Shut down car with text message

It’s hard to believe but new, developing technologies could have carjacking victims reaching for their phones to send a text before they even think about calling the police.

It’s all because of a Nairobi-based car security company called Sunrise Tracking.

The company has developed new technology that allows consumers to take matters into their own hands when their car is stolen.

In addition to being able to track the vehicle’s location, consumers would also be able to shut down the vehicle and prevent thieves from getting too far.

There are many services that allow the everyday person to track their car’s location, but the ability to shut down the vehicle from a simple text message is quite revolutionary.

Currently, this type of technology is reserved for police forces and often used on bait cars.

Bait cars are vehicles planted by police in order to capture would-be car thieves before they can target everyday civilians.

Sunrise Tracking founder, 23-year-old Kelvin Macharia Kuria, explained the technology to African Start-Up.

“Once a stop command has been sent to the vehicle, the hardware understands the language of that command and immediately cuts acceleration fuel function,” he said. “The vehicle immobilizes immediately until a resume command is send to mobilize back the car.”

It’s unusual to see such a young entrepreneur coming up with such innovative technologies for security, but the young entrepreneur quickly explained why this was so important to him.

“The reason I decided to venture into the business of security is simply because immediately after high school one of my relatives was carjacked,” he told African Start-Up. “And it was unfortunate we were not able to recover the vehicle.”

Later his own office was broken into and the thieves managed to escape with tons of electronics.

At that point the push for better security technologies became even more personal.

Today, Macharia Kuria has managed to obtain more than 500 clients.

While he hopes to continue to grow his clientele, he is also very well aware of the obstacles he will face trying to grow the business in Kenya.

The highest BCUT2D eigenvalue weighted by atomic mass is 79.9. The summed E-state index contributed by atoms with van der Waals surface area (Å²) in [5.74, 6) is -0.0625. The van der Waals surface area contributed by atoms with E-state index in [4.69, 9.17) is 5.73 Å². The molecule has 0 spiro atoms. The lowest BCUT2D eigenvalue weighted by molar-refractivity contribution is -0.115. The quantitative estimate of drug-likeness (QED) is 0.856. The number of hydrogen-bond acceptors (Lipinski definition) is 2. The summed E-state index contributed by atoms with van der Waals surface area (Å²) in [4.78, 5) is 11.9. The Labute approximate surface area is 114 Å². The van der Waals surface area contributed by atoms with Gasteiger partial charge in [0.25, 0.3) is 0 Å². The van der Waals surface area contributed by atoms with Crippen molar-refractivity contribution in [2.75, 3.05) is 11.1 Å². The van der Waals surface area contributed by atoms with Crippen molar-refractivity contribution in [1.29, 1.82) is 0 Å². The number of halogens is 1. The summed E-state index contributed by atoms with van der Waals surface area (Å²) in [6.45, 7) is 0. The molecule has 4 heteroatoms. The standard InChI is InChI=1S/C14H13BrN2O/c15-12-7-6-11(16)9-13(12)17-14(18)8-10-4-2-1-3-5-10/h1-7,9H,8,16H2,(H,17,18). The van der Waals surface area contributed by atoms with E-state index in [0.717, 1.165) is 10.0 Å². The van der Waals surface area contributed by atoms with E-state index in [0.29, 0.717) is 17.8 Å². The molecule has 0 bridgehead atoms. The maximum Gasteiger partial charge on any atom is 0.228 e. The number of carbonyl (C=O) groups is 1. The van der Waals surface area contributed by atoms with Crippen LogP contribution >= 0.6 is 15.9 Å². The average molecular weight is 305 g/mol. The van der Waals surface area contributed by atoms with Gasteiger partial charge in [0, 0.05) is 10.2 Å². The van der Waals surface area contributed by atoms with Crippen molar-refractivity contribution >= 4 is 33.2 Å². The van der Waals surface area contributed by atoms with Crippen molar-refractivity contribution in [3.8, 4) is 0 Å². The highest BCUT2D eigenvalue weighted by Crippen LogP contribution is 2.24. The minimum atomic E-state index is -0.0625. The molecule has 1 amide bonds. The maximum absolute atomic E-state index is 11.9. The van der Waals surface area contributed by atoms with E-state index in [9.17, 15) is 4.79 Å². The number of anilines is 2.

“Being a young entrepreneur of course is a very huge challenge in terms of financials, in terms of your starting a business,” he said. “The other challenge that we are facing currently is that not many people are willing to adopt the locally made products within Kenya … Carjacking and robbery in Kenya and particularly in Nairobi is so high, but since security is so sensitive clients opt to go for big and international companies having in mind only such companies can give them better quality service hence killing the local innovation products.”

There could be yet another obstacle he will have to face as well.

While the ability to shut down a car with nothing more than a text sounds exciting and innovative, technology experts caution that it can be abused in the long run.

“In the past, hackers have exploited security weaknesses in mobile locator devices to monitor movements and patterns of a vehicle and even impersonate it,” said Chris Brauer, the director of Innovation at Goldsmiths, University of London. “In the short term, mobile security devices with mainstream appeal and price points will reduce carjacking and thefts. In the longer term, it all depends on whether the security providers can stay one step ahead of the hackers and thieves.”


Microsoft Gets Behind African Startups as Demo Africa Gains Momentum

Microsoft is keeping a close eye on the innovation and tech-generated startups coming out of Africa lately and the IT giant is hinting at some major opportunities for the company and the emerging entrepreneurs.

Demo Africa aims to connect African startups to the global ecosystem by giving them a substantial platform with financial backing to launch and grow their businesses.

Apparently, Microsoft is on board with the plan and is ready to create serious opportunities for the young software innovators in Africa.

“For African investment it is an event that touches one of the core pillars of our drive around inspiring local economic development in the continent,” said Kabelo Makwane, the managing director of Microsoft SA, according to CNBC Africa.

Demo Africa is an affair that is sweeping the entire continent, but Makwane stressed the importance of seeing so much local participation in Nigeria.

“It is really encouraging because the same could not be said for the past where the momentum was a bit slow,” he said. “We have seen significant growth through public and private sector participation and also international donors and funders that have really risen to the occasion in helping to support these businesses to set up.”

He went on to say that Microsoft is always looking for opportunities in invest in something that will “contribute to real local economic development.”

Needless to say, the startups being launched through Demo Africa are exactly what they’re looking for.

“The first major reason is a very firm statement that Microsoft globally is very serious about Africa and is also very serious about Nigeria in terms of what this country represents in the broader context of the continent,” Makwane added.

Nigeria holds one of the continent’s largest markets, and, to Microsoft, that screams of opportunity.

“There is a nice catchphrase that says ‘Glocal,’ ” Makwane said. “We want to be more Glocal now as opposed to where we were in the past. So this means coming up with solutions and initiatives that are most relevant in a real way that can make a meaningful impact to the Nigerian context.”